Cinder Bloch Lochner and I finished the drive from Pittsburgh late Thursday night, then setup camp. I crawled in my tent, insisting that I was going to switch my shorts to pants so that I wouldn’t get eaten by mosquitoes, and immediately fell asleep instead.
Friday morning, we rode a thousand miles from the camp into town to check out the trails. Surprisingly they were really cool. The town was on a sort of island- with the Mississippi River on one side, and some lakes on the other. Craggy hills surrounded the place. The trails cut up into the bluffs, narrowing down to twisty 10-inch-wide ribbons of hardpacked dirt. We cruised back and forth through the trees for a couple hours then rode a thousand miles back to the campground to get cleaned up and ready for the race check-in.
At the pre-race party at Gaby’s, a dive in downtown Winona, a guy handed me an ear of corn while I was playing pool.
“Here, it’s good. Take it. Go ahead. It’s good corn,” he said.
I took it and it was good corn. I walked around with my ear of corn for the rest of the night and talked to people about corn ears. Meanwhile, a $30,000 pile of bikes formed outside:
Then Cinder Bloch and I rode a thousand miles back to the campground. We sat around a fire with the guys we were camped next to, some funny talking Wisconsinites on the right and a transient software developer from Austin on the left. I fell asleep in my chair. At some point I crawled into my tent.
The next morning I woke up, put on my helmet, took off my shirt, slung my inflatable stars and bars M16 over my shoulder, and rode a thousand miles to the start with Cinder Bloch, the Wisconsinites and the app guy from Austin.
At the pre-race meeting at the Holzinger Lodge, somebody said some stuff through a megaphone. But I didn’t pay attention, because I was talking to a drunk guy with a hunting slingshot.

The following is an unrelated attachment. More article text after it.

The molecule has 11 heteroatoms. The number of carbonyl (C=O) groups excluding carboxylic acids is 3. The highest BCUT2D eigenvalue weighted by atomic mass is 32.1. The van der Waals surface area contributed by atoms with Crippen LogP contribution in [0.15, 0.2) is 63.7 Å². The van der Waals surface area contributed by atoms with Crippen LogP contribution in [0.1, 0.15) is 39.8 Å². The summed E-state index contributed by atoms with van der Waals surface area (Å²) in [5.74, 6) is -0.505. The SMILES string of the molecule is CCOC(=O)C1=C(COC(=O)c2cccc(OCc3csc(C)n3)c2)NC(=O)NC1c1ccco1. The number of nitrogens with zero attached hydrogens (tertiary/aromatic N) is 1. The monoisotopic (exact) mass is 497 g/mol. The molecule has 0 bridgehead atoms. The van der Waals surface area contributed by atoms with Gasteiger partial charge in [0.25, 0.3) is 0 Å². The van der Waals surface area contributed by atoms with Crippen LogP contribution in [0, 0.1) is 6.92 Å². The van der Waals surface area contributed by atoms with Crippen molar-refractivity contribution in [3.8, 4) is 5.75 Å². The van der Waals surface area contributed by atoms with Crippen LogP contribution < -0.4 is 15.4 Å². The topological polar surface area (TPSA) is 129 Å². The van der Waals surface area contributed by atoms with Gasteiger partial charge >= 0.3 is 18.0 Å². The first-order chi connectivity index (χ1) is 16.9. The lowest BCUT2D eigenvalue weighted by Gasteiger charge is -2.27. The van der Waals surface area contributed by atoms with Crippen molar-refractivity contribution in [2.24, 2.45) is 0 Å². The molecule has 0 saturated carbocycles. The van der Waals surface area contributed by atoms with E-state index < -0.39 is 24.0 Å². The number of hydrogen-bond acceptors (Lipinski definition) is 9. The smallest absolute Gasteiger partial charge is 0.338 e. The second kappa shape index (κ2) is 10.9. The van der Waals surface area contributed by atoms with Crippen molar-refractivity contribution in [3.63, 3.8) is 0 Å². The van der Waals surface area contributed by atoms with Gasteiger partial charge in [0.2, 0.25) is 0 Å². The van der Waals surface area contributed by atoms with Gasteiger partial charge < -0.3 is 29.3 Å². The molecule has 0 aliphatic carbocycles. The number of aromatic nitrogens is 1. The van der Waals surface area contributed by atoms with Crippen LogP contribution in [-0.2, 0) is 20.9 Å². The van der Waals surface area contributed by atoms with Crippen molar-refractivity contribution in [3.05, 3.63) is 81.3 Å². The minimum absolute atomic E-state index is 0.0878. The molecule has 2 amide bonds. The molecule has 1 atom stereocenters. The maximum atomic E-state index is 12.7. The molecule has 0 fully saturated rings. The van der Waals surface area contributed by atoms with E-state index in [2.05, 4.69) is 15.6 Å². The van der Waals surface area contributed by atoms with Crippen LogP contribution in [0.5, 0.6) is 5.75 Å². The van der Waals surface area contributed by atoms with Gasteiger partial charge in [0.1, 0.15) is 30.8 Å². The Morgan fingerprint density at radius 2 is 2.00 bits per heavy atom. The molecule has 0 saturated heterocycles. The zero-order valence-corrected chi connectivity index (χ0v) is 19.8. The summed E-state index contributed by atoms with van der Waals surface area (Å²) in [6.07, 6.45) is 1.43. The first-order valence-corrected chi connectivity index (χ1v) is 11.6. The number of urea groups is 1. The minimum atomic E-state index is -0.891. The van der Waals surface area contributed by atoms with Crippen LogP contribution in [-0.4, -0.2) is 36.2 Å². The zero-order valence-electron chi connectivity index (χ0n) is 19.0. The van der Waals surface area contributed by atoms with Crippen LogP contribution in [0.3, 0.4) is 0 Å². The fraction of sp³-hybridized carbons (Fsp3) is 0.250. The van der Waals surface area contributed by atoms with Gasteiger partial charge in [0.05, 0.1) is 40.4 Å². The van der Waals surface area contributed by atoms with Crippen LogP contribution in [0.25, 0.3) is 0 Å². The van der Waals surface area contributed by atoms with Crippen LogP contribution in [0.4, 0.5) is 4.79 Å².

“What do you have for ammo?” I said.
“Nuts and bolts,” he said.
“No screws or nails?” I said.
“Nuts and bolts. That’s all I like. Nuts and bolts,” he said.
We rode our bikes to a field, and left them there for a running start. A $10,000 bike-fruit formed in a tree:
Kaolin Cummens told his very small son to tell me “Good luck loser!”
“Good luck loser!” yelled the tiny man.
Then I ran, grabbed my bike, and rolled onto the trails. The first trail was wide-open flowey and fast. A bunch of guys that were really serious about racing hammered past me. Then we hit a wall of a climb, and started to hike up the bluff.
I got to the top of the bluff, and jumped back on my bike to ride the exposed craggy ridge line. But the guys who were really serious about racing kept walking. I bumped the guy’s back tire that was in front of me.
“Hey, come on man. Bikes are for riding,” I said. He ignored me.
The trail smoothed out again, and the serious guys hit it. Zoom, gone through the twisty smooth stuff. Down a steep loose fall line descent, and onto the road. I slowed down to let Cinder Bloch catch up.
After a while he did, and we cruised along the pavement behind a guy on a fat bike wearing an aero helmet, and next to a shirtless guy with a can of Pabst rattling around in his bottle cage. We hit a gravel climb, and the can of beer ejected.
“Hey, trail beer!” I yelled, and stopped to pick it up.
“That’s fine,” said the shirtless guy, “Keep that since you picked it up.”
“Damn right. Dropped beers free beers,” I said. I cracked the can open and split half with Cinder Bloch.